Hyaluronan (HA) has an extraordinarily high turnover in physiological tissues, and HA degradation is accelerated in inflammatory and neoplastic diseases. CD44 (a cell surface receptor) and two hyaluronidases (HYAL1 and HYAL2) are thought to be responsible for HA binding and degradation; however, the role of these molecules in HA catabolism remains controversial. Here we show that KIAA1199, a deafness gene of unknown function, plays a central role in HA binding and depolymerization that is independent of CD44 and HYAL enzymes. The specific binding of KIAA1199 to HA was demonstrated in glycosaminoglycan-binding assays. We found that knockdown of KIAA1199 abolished HA degradation by human skin fibroblasts and that transfection of KIAA1199 cDNA into cells conferred the ability to catabolize HA in an endo-β-N-acetylglucosaminidase- dependent manner via the clathrin-coated pit pathway. Enhanced degradation of HA in synovial fibroblasts from patients with osteoarthritis or rheumatoid arthritis was correlated with increased levels of KIAA1199 expression and was abrogated by knockdown of KIAA1199. The level of KIAA1199 expression in uninflamed synovium was less than in osteoarthritic or rheumatoid synovium. These data suggest that KIAA1199 is a unique hyaladherin with a key role in HA catabolism in the dermis of the skin and arthritic synovium.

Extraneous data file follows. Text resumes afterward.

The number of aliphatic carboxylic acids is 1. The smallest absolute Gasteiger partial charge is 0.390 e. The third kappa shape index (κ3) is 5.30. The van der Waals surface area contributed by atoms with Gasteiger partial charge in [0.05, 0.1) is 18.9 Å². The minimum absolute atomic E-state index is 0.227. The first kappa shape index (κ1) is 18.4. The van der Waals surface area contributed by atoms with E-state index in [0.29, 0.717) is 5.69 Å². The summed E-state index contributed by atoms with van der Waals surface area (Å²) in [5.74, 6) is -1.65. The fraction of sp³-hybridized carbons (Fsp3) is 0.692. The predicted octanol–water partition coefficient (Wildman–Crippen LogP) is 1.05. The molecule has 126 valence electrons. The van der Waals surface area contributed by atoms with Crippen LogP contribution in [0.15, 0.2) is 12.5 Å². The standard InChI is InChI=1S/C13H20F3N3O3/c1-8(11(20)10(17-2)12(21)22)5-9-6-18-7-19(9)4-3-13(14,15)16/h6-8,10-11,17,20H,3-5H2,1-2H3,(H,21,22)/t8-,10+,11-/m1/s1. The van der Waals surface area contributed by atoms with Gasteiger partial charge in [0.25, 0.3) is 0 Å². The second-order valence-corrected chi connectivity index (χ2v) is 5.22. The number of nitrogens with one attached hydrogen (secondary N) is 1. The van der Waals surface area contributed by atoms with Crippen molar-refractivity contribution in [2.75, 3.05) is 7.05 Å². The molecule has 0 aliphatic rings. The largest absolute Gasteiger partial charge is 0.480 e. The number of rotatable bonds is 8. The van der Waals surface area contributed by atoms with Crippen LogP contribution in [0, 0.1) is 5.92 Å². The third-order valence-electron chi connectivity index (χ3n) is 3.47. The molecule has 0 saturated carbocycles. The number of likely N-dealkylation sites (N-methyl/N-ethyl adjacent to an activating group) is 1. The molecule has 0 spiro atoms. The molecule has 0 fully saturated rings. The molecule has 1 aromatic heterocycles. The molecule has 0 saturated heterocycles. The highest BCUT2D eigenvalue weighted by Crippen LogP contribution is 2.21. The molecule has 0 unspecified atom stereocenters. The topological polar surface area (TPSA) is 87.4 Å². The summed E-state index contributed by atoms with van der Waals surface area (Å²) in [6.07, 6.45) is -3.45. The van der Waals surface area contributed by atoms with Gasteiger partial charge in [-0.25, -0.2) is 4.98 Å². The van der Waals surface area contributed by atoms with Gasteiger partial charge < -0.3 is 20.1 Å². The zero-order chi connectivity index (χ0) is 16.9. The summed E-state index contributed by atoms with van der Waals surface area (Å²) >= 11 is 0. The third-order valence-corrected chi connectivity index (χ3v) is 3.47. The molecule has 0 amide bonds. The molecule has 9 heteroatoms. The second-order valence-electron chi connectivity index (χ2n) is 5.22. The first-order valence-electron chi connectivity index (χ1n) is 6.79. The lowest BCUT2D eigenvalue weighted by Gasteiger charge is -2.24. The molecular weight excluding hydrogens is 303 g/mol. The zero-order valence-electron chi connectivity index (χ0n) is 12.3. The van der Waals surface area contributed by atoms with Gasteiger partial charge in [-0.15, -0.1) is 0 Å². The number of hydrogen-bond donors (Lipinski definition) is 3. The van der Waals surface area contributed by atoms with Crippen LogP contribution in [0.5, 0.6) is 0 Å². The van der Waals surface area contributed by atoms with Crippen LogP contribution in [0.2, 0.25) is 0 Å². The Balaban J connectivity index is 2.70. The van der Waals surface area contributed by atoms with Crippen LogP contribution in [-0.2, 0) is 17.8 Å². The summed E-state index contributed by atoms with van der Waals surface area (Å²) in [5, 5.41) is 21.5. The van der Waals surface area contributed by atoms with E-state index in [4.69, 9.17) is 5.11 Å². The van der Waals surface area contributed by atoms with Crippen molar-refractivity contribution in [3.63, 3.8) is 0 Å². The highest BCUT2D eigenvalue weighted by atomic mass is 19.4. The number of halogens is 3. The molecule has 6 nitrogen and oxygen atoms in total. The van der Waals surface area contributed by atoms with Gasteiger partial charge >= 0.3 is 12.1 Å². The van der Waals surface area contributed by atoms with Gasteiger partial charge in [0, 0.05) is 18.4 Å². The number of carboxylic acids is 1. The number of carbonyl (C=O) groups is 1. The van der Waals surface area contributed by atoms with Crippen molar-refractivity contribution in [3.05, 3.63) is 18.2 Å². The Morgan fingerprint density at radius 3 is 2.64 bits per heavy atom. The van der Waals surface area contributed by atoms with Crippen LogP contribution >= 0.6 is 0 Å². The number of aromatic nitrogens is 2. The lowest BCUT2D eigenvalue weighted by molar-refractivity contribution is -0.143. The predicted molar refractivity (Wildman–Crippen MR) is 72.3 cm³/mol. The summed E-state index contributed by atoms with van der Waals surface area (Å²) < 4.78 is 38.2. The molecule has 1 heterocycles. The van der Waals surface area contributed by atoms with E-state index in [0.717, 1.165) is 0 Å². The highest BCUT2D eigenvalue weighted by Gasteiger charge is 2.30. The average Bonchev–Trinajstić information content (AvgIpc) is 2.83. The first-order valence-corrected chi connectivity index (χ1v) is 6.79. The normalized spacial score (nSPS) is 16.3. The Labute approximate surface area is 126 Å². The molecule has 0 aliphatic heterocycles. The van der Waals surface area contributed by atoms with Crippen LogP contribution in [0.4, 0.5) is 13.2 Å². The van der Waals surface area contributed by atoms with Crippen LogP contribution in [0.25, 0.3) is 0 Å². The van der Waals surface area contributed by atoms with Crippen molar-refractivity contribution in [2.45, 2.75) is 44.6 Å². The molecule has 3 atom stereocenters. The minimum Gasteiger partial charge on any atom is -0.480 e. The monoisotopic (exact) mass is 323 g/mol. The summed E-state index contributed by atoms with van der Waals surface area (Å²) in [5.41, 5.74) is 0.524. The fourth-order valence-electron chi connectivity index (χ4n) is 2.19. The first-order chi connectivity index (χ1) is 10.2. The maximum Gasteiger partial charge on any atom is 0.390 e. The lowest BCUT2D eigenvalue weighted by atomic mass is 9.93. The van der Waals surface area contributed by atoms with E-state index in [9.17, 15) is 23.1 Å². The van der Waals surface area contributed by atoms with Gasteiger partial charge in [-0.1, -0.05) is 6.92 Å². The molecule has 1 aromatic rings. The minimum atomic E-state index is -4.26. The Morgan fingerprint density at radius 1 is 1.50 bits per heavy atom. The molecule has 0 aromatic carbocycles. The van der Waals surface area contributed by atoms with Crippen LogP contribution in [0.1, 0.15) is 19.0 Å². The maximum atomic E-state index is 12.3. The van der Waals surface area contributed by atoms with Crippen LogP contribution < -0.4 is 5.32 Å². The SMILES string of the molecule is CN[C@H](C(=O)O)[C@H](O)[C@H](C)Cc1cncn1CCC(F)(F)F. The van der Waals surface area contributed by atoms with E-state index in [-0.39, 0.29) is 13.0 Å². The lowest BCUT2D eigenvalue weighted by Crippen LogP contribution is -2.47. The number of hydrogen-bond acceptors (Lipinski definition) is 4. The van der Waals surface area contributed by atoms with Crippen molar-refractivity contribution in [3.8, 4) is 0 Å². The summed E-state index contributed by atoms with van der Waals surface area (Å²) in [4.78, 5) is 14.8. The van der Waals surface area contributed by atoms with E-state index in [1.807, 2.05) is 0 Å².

|Number of pages||6|
|Journal||Proceedings of the National Academy of Sciences of the United States of America|
|Publication status||Published - 2013 Apr 2|
- Extracellular matrix
- Hearing loss
- Hyaluronic acid
ASJC Scopus subject areas